Plant Hormone Crystals Grow Larger And Stronger Fruits
Wanting to produce large and juicy fruits without losing their texture and maintain all their nutrients, PhD Eleazar Máximo Escamilla Silva developed a bioprocess for the production of phytohormones (plant hormones) that is 60 percent cheaper than the material used today.
The project was developed at the Technological Institute of Celaya (ITC) in Mexico, and consists in the production of various gibberellins, including gibberellic acid the most active known to date, a growth hormone that is added to the cultures.
This hormone helps fruit increase their size and antioxidant activity and become more resistant and juicy. For example, it gives refinements to apples, strawberries and citrus. It also has an application in the winemaking industry, floriculture, brewing and vegetables, among others.
The specialist explains that gibberellin is not toxic because it is a growth hormone already present in plants and in charge of promoting the progress of the fruit, hence the need for a production method and application for different crops that do not have optimal development features.
The innovation features the production of gibberellin crystals from the fermentation process of the Gibberella fujikuroi fungus that grows and develops within a culture, which secretes phytohormones in a liquid form.
Later the mold is removed and the liquid containing the gibberellin is separated to convert it into crystals, which are diluted in water and spread on the crops. The production process takes about 20 days.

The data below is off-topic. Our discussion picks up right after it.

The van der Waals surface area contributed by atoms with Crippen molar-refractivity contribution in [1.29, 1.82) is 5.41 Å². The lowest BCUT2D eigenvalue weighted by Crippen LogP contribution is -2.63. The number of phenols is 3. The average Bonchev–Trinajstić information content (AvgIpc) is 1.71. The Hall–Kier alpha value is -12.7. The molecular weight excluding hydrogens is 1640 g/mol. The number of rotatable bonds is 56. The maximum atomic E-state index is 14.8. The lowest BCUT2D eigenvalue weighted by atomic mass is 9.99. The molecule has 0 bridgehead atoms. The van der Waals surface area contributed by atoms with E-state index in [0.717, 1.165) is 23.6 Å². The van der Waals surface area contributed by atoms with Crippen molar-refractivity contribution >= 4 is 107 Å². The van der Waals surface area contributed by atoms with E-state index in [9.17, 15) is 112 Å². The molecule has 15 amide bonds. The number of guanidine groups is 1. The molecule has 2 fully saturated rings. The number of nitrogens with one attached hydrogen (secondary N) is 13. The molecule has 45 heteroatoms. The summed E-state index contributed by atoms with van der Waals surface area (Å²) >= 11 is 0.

The specialist in biotechnology says he currently seeks to regulate the pH conditions of gibberellin to obtain it in liquid form without having to convert it into crystals and avoid degradation by being in the water for more than seven days.
The new bioprocess shows great effectiveness in crops of strawberries, lemon and grape, where larger, colorful and stronger fruits are obtained, as well as more flowering. For example, in the beer brewing industry they have reduced to three days the process of preparing malt that without the gibberellin would take seven days. In addition the plant hormone increases the thickness and height of the sugarcane.
Escamilla Silva explains that the gibberellin used in Mexico is imported from China, England and the United States at a price of 70 dollars per gram, while the bioprocess of the ITC, currently under production, will have a cost of only 20 dollars per gram, which means savings of over 60 percent.
The project, which has been developed for over 13 years, is in the process of patent registration to be marketed in Mexico with support from the National Council for Science and Technology (CONACYT) and the National Technological Institute of Mexico.
Source: Agencia ID